Wednesday, 31 August 2011

Review: 'The Cricket' by Simon Habegger

This is a self-published ebook by a debut author. I have to say, it is rather a strange book, and I'm not at all sure what to make of it. The basic premise is that some kind of immortal, Corus (we never quite find out exactly what he is) enters the mortal world through sheer boredom, where he is rescued from apparent drowning by Hana. The background is some type of near future post apocalypse, post war setting, where so-called civilisation is retreating (for some reason, this is not very clear), leaving numbers of people living and scavenging on the margins.

The first half of the book is rather charming, focusing on their simple life beside the ocean. Corus is an innocent at large, and Hana protects and shelters him. But about half way through, they take off to find Hana's father, and later her brother, and here the tone of the book changes. As they move into the cities, we discover something (although not enough for me) of what has gone wrong with civilisation, and the light touch of the earlier writing becomes a little heavy-handed. So people are much the same, equally cruel and evil, throughout the ages - we get it. And the political grandstanding - the Gulf War, the oil dependence, the way war changes people, the religious undertone - is too dominant.

This is not a story grounded in the real world, it's mythological after all, but the obvious connections to the present day grate with the feyness of Corus, and the simple lifestyle Hana wraps around him. When they collect driftwood for the fire or Corus makes his hammock, the story is utterly absorbing. When they go to the library or soup kitchen or a party, it feels a little odd but I can go with the flow. But the trip to the Heart to rescue the brother just rocks me out of any suspension of disbelief. Suddenly all these alienated, barely surviving outsiders can rustle up fake IDs and money? Really? People go as tourists to this place? Really? And despite all the warnings of how difficult it is to leave, we skip blithely over that part.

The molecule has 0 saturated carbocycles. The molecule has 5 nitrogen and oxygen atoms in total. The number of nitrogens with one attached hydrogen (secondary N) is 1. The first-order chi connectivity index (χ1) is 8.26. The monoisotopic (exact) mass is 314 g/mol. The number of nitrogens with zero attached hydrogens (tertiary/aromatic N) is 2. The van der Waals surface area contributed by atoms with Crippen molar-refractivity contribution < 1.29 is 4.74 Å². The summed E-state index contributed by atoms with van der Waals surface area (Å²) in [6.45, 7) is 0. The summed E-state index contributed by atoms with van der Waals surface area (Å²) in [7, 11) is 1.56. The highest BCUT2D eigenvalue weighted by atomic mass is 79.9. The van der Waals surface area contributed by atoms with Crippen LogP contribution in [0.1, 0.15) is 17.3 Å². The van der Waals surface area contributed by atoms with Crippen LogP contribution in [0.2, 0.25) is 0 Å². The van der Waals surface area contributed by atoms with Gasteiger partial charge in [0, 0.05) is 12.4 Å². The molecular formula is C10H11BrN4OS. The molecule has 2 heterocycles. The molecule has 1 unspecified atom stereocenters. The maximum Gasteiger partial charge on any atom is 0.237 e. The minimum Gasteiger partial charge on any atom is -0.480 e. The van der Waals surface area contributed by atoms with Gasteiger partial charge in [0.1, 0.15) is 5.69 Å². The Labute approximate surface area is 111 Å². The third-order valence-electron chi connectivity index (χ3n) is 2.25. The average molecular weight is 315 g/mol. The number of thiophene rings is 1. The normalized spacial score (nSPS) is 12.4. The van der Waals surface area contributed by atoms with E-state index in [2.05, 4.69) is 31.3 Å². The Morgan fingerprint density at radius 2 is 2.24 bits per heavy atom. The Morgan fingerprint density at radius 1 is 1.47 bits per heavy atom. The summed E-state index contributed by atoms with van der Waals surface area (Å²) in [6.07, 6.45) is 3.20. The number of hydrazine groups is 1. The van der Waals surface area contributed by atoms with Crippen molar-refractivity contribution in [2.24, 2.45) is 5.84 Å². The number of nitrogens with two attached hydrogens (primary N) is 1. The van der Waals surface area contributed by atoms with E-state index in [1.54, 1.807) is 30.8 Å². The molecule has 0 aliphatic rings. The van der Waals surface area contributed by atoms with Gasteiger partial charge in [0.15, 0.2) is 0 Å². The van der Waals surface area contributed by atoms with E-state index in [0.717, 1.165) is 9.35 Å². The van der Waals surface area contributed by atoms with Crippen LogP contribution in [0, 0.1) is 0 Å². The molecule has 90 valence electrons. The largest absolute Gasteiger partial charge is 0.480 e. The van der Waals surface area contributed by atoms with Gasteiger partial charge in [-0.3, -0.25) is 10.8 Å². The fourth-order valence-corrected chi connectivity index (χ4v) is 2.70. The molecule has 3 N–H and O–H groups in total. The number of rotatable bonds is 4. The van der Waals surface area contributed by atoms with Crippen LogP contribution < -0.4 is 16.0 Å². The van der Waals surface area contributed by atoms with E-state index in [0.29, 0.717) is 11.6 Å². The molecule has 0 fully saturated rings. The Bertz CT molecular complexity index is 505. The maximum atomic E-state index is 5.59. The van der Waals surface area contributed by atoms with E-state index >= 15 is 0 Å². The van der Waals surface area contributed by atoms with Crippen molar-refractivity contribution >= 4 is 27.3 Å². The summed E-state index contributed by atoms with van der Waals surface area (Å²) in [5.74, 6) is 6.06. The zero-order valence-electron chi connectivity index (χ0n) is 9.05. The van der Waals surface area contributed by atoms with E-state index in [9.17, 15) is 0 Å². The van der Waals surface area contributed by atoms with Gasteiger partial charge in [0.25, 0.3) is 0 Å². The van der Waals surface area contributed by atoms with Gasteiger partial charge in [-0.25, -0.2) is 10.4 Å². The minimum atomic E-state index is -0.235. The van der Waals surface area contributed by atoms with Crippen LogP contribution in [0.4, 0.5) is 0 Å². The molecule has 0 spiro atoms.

I find it difficult to comment sensibly on this section of the book. With most fantasy, I have some idea what the author is trying to achieve, and even when there's an obvious 'point', it's possible to read simply for the story. But I found that impossible here. I wasn't bothered by the strange visions and experiences that Corus and Hana suffered, and felt no need to have these explained, either as science or magic. This is fantasy, after all, and if they're intended to be metaphorical or allegorical (or something), that's fine, it can whizz over my head all it likes. But the Heart is portrayed as a real place, populated with real people suffering from real problems, protected by armed guards, which gives it a deeply authentic menacing feel, which some of the other characters display very well. On the other hand, the bucolic journey with the eccentric doctor is almost whimsical. Then there's the seam of religion running through the whole book, which becomes dominant here. I have no idea if this is all deeply clever, and I just didn't get it, but it really didn't work for me. Fortunately, the book eventually returns to the initial simplicity and charm. The ending is totally predictable (even I saw it coming) but enjoyable, nevertheless.

Overall, this is a strong attempt at something out of the ordinary, which I applaud, but I do have reservations, namely: the unsubtle commentary on modern issues, which is intrusive; the heavy religious theme, which I didn't quite see the point of; and finally, the rather stylised, fey tone of dialogue, which works brilliantly for Corus, but is odd in the other, supposedly modern, characters. I found this a frustrating book - parts of it are hauntingly beautiful and well-written, and Corus is a wonderful character, but some parts simply don't work for me. On the grounds that this is a failure of my imagination, rather than the author's, I've rated this as a good 3 star effort. [First written August 2011]

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